We've all heard the cliche, dogs hate mailmen. But how true is that really? For the most part, people view it as a funny stereotype most often seen in cartoons and movies.
However, new information released by the United States Postal Service shows that 6,755 postal employees were bitten by dogs last year, which is a 3% increase from the year before.
Los Angeles was the most dangerous city, followed by Houston, Cleveland, San Diego, and Louisville. These numbers are based off of reports made by workers to local postal service offices.
Postal service spokesman Mark Saunders says it's not really unusual to see high dog attack numbers in metro areas.
"Even good dogs have bad days," US Postal Service Safety Director Linda DeCarlo said in press release. "Dog bite prevention training and continuing education are important to keep pet owners, pets and those who visit homes -- like letter carriers -- happy and healthy."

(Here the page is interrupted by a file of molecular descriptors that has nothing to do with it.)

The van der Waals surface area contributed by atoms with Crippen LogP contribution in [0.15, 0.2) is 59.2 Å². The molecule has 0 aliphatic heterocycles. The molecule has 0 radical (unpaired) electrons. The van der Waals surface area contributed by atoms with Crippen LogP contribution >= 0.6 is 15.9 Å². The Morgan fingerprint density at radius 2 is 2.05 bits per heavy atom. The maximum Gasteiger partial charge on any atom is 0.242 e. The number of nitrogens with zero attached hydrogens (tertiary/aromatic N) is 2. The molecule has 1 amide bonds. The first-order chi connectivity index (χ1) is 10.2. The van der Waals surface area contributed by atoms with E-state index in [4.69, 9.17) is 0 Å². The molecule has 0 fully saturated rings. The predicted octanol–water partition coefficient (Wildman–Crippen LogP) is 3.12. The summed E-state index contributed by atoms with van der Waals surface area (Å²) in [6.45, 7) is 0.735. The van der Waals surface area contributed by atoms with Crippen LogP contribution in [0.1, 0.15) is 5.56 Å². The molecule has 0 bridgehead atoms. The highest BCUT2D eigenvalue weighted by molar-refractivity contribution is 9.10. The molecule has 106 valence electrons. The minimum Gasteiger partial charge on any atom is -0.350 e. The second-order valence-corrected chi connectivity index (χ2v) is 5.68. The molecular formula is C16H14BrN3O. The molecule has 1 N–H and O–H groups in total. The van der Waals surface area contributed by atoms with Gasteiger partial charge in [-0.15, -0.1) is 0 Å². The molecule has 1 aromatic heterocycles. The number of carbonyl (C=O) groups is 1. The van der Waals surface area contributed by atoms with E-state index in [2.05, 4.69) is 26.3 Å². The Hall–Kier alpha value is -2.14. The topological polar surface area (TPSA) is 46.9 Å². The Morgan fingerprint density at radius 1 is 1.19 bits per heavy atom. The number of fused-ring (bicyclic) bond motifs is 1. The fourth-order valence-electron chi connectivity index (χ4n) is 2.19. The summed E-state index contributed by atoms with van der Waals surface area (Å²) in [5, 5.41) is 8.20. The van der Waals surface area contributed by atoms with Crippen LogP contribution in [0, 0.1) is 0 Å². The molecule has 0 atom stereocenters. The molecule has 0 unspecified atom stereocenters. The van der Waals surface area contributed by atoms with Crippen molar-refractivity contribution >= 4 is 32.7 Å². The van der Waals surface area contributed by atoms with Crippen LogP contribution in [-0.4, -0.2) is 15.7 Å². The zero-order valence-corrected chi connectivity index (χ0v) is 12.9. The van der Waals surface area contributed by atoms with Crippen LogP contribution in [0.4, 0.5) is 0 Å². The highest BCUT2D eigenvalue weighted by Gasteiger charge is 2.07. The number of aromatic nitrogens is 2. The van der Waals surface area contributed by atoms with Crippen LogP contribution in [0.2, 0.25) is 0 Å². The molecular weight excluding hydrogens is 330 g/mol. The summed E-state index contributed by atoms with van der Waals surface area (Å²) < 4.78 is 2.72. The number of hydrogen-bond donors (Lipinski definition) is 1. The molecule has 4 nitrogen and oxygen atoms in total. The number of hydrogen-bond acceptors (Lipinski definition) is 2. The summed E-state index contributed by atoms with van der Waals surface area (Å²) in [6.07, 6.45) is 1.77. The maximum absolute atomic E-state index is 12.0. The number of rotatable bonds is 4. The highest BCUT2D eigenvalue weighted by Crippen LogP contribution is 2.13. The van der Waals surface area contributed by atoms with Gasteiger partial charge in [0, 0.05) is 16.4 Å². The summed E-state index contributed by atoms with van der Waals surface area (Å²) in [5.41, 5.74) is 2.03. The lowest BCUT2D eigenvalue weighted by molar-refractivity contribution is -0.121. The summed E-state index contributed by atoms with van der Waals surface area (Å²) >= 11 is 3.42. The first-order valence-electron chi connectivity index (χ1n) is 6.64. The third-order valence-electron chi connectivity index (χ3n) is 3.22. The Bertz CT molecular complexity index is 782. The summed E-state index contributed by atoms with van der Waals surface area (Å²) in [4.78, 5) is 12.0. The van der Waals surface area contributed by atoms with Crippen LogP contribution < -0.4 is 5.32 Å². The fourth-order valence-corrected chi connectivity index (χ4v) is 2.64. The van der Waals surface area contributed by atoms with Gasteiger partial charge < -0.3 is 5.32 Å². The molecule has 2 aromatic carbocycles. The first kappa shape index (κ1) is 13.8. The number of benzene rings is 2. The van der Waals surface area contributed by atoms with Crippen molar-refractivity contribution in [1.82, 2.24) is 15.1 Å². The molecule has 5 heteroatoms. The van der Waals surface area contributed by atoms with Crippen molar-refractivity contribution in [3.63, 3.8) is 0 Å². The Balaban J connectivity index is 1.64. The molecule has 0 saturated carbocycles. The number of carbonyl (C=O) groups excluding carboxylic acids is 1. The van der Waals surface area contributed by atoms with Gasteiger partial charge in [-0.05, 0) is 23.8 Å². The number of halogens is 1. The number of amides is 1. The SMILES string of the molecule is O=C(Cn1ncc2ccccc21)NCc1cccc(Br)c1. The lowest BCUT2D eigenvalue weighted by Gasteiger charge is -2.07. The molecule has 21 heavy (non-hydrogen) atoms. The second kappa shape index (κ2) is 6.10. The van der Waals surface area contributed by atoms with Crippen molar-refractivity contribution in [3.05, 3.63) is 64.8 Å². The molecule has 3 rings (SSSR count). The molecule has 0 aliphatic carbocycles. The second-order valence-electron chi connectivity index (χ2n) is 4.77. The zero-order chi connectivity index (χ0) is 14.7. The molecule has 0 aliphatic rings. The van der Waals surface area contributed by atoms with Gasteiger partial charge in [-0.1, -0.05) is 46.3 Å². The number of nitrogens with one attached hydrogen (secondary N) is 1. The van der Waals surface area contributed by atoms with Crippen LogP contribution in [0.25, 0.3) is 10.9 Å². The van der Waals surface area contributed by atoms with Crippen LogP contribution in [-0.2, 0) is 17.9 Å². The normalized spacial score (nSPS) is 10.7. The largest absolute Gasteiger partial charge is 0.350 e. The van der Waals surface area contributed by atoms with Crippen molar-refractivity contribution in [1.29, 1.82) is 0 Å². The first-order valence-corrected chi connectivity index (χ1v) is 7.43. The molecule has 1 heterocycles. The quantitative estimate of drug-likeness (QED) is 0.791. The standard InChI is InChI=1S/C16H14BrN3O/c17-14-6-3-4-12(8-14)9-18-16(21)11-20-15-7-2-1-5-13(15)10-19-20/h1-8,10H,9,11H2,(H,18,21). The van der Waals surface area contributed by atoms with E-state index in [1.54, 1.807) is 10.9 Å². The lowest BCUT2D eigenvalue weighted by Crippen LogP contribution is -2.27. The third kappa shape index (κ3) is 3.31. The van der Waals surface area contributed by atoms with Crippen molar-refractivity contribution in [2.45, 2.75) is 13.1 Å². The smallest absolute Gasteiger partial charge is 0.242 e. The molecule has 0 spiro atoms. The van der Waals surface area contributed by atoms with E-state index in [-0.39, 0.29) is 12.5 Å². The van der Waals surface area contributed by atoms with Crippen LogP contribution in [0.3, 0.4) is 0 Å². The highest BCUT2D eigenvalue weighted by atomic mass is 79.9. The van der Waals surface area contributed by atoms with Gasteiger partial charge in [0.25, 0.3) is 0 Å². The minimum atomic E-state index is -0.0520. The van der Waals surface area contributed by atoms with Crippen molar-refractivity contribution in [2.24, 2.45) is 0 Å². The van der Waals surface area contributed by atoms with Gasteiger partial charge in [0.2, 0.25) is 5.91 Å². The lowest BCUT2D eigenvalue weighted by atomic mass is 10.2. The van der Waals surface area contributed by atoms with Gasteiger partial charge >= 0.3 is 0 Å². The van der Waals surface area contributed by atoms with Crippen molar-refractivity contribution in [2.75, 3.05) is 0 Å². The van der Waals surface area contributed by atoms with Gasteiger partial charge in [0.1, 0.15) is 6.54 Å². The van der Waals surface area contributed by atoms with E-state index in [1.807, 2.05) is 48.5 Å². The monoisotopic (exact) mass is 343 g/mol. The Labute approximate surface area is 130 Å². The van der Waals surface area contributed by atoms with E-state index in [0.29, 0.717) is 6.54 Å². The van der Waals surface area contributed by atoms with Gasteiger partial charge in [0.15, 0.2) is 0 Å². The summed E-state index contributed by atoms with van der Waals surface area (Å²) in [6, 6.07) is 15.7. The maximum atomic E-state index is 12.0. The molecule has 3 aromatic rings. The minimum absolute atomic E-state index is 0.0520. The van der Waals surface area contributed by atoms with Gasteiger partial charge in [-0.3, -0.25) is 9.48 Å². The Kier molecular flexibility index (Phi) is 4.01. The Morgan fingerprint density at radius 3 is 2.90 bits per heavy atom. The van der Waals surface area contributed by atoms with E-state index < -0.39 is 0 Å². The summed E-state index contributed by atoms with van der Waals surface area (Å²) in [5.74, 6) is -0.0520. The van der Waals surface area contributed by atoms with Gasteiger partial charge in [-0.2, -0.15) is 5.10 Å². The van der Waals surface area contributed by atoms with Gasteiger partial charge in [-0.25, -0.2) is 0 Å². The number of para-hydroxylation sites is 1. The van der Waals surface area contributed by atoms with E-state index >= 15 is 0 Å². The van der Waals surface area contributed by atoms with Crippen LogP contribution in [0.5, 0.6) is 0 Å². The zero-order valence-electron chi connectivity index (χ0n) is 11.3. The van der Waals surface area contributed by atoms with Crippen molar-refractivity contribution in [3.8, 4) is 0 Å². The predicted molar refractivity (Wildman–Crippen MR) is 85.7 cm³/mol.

DeCarlo suggests owners take preventative measures if they know their dog has issues with the mail carrier. Keeping your dog in a separate room when answering the door, and making sure children don't take mail directly from the carrier are both ways to prevent dog attacks. If the family pet thinks their family is being threatened, they're more likely to attack.
If your dog is outside during the day, or the mail carrier feels there could be danger, you may be asked to go pick up your own mail at a local post office.
According to the CDC, 1 in 5 dog bites become infected. That means approximately 1355 postal workers are infected by dog bites each year.
Does your dog have a bad relationship with the mailman?